Accountants distinguish between different types of capital.

The amount left over after deducting current liabilities from current assets is called Working Capital. Equity Capital refers to the money paid into a business by investors in exchange for stock in the company. Debt capital refers to funds obtained via credit instruments such as loans.

Cash Basis Accounting

When the money involved in each transaction officially changes hands, cash basis accounting records revenues and expenses. It is in contrast to accrual accounting. Accrual accounting records revenues and expenses as they occur, regardless of whether or not the associated funds have been exchanged.

Cash Flow

The balance of cash that moves into and out of a company during a given accounting period is referred to as cash flow (CF). Accountants track CF on the cash flow statement.

Certified Public Accountant

A certified public accountant (CPA) is a licensed accounting professional who specializes in auditing, taxation, accounting, and consulting. CPAs work with both businesses and individuals.

To obtain CPA certification, a candidate must meet eligibility requirements and pass a rigorous four-part standardized exam. Eligibility requirements include at least 150 hours of related higher education.

Chart of Accounts

Accountants keep track of financial transactions in a system known as a general ledger. A chart of accounts (COA) is a comprehensive list of all accounts in a company’s general ledger. A COA contains five types of accounts: assets, equity, expenses, liabilities, and revenues.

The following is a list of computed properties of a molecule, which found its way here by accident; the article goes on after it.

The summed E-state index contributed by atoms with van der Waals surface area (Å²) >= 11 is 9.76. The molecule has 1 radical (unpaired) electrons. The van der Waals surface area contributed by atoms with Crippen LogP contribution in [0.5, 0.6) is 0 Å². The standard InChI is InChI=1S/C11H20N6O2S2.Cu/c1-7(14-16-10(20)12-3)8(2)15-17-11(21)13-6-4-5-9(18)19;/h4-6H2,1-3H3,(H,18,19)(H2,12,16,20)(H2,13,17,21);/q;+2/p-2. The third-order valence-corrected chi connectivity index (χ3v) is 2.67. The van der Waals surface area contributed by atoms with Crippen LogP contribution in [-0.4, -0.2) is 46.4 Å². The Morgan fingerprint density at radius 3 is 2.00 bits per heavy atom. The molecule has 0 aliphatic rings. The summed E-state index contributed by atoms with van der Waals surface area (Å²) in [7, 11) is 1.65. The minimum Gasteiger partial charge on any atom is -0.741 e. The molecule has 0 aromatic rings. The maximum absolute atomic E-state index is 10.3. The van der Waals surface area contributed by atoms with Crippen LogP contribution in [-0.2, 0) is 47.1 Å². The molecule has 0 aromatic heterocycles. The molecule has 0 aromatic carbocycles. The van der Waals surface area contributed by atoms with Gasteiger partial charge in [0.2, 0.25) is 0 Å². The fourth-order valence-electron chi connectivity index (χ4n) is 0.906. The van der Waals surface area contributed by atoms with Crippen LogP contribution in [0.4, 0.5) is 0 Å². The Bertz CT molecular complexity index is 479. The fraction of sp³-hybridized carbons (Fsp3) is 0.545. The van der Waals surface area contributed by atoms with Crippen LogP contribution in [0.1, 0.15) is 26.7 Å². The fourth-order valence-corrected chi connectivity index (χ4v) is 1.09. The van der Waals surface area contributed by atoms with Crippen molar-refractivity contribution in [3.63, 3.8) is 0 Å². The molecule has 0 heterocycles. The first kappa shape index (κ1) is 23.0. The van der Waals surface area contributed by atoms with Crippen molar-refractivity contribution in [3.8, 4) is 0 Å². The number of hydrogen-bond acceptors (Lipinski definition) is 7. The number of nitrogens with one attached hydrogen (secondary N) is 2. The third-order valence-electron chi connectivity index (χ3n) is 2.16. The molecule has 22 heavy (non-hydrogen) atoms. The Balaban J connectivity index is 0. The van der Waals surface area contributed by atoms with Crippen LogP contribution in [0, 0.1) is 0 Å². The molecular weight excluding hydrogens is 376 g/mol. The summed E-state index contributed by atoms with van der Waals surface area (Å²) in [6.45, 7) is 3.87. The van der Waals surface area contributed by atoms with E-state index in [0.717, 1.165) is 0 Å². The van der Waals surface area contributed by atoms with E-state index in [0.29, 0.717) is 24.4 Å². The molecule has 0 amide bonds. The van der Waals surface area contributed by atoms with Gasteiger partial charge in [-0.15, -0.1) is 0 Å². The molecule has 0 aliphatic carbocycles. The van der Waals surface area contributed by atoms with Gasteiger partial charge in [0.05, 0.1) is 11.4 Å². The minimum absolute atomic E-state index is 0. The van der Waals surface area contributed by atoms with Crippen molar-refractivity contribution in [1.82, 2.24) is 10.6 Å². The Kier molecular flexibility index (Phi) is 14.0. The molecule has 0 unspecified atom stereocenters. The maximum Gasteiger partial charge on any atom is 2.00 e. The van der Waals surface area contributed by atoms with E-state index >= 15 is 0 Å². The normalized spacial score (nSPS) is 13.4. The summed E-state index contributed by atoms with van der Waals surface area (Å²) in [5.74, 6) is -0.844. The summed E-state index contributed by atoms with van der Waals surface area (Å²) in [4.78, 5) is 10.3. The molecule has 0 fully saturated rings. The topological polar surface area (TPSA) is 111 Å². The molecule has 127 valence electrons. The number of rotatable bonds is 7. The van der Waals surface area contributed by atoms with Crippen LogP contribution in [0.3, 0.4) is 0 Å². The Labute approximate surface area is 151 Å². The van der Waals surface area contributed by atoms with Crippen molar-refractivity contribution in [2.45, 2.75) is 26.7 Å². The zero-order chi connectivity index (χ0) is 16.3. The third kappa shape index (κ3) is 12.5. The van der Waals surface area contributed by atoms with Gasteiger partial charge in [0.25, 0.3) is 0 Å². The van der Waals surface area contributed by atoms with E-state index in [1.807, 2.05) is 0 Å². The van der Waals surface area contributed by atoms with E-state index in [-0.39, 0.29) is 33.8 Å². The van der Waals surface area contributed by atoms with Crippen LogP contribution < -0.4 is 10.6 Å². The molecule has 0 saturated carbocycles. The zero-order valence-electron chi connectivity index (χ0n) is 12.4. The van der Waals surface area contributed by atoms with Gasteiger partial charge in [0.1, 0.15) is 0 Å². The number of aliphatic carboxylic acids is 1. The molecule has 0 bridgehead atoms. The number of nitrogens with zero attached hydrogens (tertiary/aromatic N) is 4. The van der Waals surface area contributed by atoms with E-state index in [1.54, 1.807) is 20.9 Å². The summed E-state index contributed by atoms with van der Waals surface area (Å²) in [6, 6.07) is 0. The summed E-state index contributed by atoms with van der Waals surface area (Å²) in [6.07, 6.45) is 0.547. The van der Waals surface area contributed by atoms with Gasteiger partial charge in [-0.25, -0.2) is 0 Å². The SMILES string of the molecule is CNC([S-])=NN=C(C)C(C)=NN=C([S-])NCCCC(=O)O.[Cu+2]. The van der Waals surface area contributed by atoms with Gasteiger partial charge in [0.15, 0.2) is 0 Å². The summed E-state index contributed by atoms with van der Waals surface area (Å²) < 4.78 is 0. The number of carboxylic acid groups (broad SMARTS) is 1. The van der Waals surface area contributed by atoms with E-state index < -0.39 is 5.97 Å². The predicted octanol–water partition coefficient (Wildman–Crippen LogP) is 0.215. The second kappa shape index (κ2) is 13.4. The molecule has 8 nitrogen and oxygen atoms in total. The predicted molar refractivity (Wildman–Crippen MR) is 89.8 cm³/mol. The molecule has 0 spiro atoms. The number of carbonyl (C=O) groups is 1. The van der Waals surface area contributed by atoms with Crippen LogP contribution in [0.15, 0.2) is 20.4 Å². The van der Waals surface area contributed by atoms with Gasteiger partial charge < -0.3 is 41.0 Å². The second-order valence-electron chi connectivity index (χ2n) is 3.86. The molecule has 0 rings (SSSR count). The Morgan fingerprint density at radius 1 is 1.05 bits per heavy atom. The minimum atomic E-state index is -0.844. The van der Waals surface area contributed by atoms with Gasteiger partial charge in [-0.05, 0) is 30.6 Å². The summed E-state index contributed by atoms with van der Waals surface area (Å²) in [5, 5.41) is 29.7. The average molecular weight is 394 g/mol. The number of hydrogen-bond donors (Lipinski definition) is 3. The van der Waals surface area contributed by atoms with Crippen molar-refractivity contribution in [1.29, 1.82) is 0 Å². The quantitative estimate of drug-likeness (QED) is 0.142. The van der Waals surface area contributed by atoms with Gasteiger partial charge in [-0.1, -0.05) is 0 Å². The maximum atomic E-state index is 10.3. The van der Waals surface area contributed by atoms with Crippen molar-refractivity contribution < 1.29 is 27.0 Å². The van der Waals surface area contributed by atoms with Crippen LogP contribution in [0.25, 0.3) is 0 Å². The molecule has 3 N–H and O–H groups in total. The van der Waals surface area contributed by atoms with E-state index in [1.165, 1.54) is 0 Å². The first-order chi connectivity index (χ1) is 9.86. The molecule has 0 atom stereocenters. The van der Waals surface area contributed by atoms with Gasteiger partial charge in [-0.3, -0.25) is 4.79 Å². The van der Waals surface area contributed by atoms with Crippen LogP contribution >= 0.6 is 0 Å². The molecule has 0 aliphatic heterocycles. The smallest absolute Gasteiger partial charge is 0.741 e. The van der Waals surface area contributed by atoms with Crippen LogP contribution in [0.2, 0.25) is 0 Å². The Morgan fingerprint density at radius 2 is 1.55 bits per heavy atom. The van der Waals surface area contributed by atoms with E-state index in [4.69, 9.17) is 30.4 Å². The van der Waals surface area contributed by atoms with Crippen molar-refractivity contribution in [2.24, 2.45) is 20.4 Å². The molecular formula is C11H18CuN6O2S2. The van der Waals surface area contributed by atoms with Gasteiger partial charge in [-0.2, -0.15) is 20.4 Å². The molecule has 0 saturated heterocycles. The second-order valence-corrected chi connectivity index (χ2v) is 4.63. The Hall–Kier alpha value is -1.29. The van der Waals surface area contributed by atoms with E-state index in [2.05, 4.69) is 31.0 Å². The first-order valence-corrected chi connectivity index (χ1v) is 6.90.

Closing the Books

The informal phrase “closing the books” refers to an accountant’s finalization and approval of bookkeeping data for a specific accounting period. When an accountant “closes the books,” they give their approval to the relevant financial records. These records can then be used to generate official financial reports like balance sheets and income statements.

Cost of Goods Sold

The total costs incurred by a company in creating a product or providing a service are referred to as the cost of goods sold (COGS). The costs associated with products are divided into three categories: Materials, Labor, and Overhead.

Costs associated with services include employee compensation, materials, and equipment. Accountants occasionally use the term “cost of sales.” Accountants calculate COGS over a specific accounting period using the following basic formula: Purchases + Initial Inventory = Ending Inventory


Credits are accounting entries that increase or decrease liabilities or assets. They are the functional inverse of debits and appear on the right side of accounting documents.


Debits are accounting entries that serve to increase assets or decrease liabilities. They are the functional opposite of credits and are located on the left side of accounting documents.